Downregulation of apoptosis-related genes in keloid tissues

J Surg Res. 1999 Dec;87(2):209-16. doi: 10.1006/jsre.1999.5761.


Background: Physiologically programmed cell death or apoptosis occurs during the natural balance between cellular proliferation and demise.

Materials and methods: We compared the expression of 64 apoptosis-related genes in keloids and normal scars to investigate the potential role of apoptosis in keloid formation. Two sets of mRNA were isolated from keloids excised from four previously untreated patients and four normal scar patients separately. Human cDNA arrayed hybridization was performed to compare the apoptosis-related gene expression between these two groups. In addition, TUNEL assays were performed to evaluate the percentage of apoptotic cells in keloids (center and periphery) versus normal scars.

Results: Eight of the sixty-four apoptosis-related genes studied were significantly underexpressed in keloid tissue. The underexpressed genes and their relative expression compared with normal scar were defender against cell death 1 (DAD-1) (34.1% of normal scar); nucleoside diphosphate kinase B (c-myc transcription factor) (24.7%); glutathione S-transferase (17.9%); glutathione S-transferase microsomal (28.1%); glutathione peroxidase (47.2%); tumor necrosis factor receptor 1-associated protein (TRADD) (51.0%); 19-kDa interacting protein 3 (NIP3) (36.0%); and cytoplasmic dynein light chain 1 (HDLC1) (47.7%). Spatial analysis of apoptosis using TUNEL assays revealed apoptosis indices of 0.83 for keloid periphery and 0.63 for keloid center.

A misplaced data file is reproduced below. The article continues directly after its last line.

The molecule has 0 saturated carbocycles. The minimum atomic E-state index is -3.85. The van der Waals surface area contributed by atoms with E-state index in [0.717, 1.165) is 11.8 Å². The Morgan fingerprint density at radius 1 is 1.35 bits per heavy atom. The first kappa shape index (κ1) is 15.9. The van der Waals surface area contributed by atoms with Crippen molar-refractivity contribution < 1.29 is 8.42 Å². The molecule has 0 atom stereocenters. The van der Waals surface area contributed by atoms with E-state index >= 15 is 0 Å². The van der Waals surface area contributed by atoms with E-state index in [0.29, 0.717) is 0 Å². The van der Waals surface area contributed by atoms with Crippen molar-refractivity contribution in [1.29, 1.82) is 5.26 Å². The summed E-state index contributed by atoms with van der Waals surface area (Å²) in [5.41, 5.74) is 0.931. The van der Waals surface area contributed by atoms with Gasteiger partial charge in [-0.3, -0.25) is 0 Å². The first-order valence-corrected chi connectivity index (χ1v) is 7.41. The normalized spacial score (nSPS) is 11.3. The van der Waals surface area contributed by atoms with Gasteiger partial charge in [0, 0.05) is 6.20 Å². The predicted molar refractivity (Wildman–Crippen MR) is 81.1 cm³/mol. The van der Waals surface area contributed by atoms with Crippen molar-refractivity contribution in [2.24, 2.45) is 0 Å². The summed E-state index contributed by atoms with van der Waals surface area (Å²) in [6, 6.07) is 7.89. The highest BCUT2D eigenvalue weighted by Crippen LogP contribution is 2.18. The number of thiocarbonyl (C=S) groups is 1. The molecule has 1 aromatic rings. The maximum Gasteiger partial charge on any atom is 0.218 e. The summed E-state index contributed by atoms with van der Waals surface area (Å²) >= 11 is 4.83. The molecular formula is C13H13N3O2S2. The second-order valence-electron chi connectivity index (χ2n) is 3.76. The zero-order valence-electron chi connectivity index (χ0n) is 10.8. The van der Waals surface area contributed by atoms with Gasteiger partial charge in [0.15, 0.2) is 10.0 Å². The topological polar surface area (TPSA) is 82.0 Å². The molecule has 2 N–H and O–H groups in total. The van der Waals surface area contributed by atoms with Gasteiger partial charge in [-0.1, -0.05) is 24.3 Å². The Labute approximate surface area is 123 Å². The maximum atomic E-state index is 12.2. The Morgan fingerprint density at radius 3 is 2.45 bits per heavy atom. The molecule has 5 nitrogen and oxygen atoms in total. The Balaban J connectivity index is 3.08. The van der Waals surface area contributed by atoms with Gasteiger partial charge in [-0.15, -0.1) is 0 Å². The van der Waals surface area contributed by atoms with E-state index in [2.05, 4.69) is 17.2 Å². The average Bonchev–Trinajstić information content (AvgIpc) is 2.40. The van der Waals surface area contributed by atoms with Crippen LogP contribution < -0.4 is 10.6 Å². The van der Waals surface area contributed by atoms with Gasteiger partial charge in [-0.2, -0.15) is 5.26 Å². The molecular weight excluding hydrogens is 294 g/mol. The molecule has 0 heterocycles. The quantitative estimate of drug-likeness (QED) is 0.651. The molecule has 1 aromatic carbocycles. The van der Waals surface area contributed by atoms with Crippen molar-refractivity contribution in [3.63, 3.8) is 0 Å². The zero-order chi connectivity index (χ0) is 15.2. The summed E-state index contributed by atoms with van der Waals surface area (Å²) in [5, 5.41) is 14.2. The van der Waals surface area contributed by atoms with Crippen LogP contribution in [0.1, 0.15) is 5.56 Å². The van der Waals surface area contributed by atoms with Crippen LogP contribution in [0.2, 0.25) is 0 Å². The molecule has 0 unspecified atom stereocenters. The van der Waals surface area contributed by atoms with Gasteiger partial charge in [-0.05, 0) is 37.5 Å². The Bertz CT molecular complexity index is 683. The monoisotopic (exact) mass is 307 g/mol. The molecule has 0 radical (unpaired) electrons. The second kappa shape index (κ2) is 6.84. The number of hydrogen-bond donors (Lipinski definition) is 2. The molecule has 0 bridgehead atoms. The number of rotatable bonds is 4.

Conclusions: In this study we demonstrated underexpression of apoptosis-related genes in human keloid tissue and decreased apoptotic activity in fibroblasts derived from keloids versus normal scars. We hypothesized that keloid fibroblasts fail to undergo physiologically programmed cell death and, thus, continue to produce and secrete connective tissue beyond the period expected in normal scar formation, accounting for the progressive and hypertrophic nature of keloids. This mechanism leads to new possibilities for treatment of keloids through induction of apoptosis.

Publication types

  • Research Support, Non-U.S. Gov't
  • Research Support, U.S. Gov't, P.H.S.

MeSH terms

  • Adolescent
  • Adult
  • Apoptosis / genetics*
  • Apoptosis Regulatory Proteins
  • Caenorhabditis elegans Proteins*
  • Down-Regulation
  • Dyneins / genetics
  • Female
  • Gene Expression Regulation*
  • Genes, myc
  • Glutathione Transferase / genetics
  • Humans
  • In Situ Nick-End Labeling
  • Keloid / metabolism*
  • Male
  • Middle Aged
  • Proteins / genetics
  • Repressor Proteins / genetics
  • TNF Receptor-Associated Factor 1


  • Apoptosis Regulatory Proteins
  • Caenorhabditis elegans Proteins
  • Dad-1 protein, C elegans
  • Proteins
  • Repressor Proteins
  • TNF Receptor-Associated Factor 1
  • Glutathione Transferase
  • Dyneins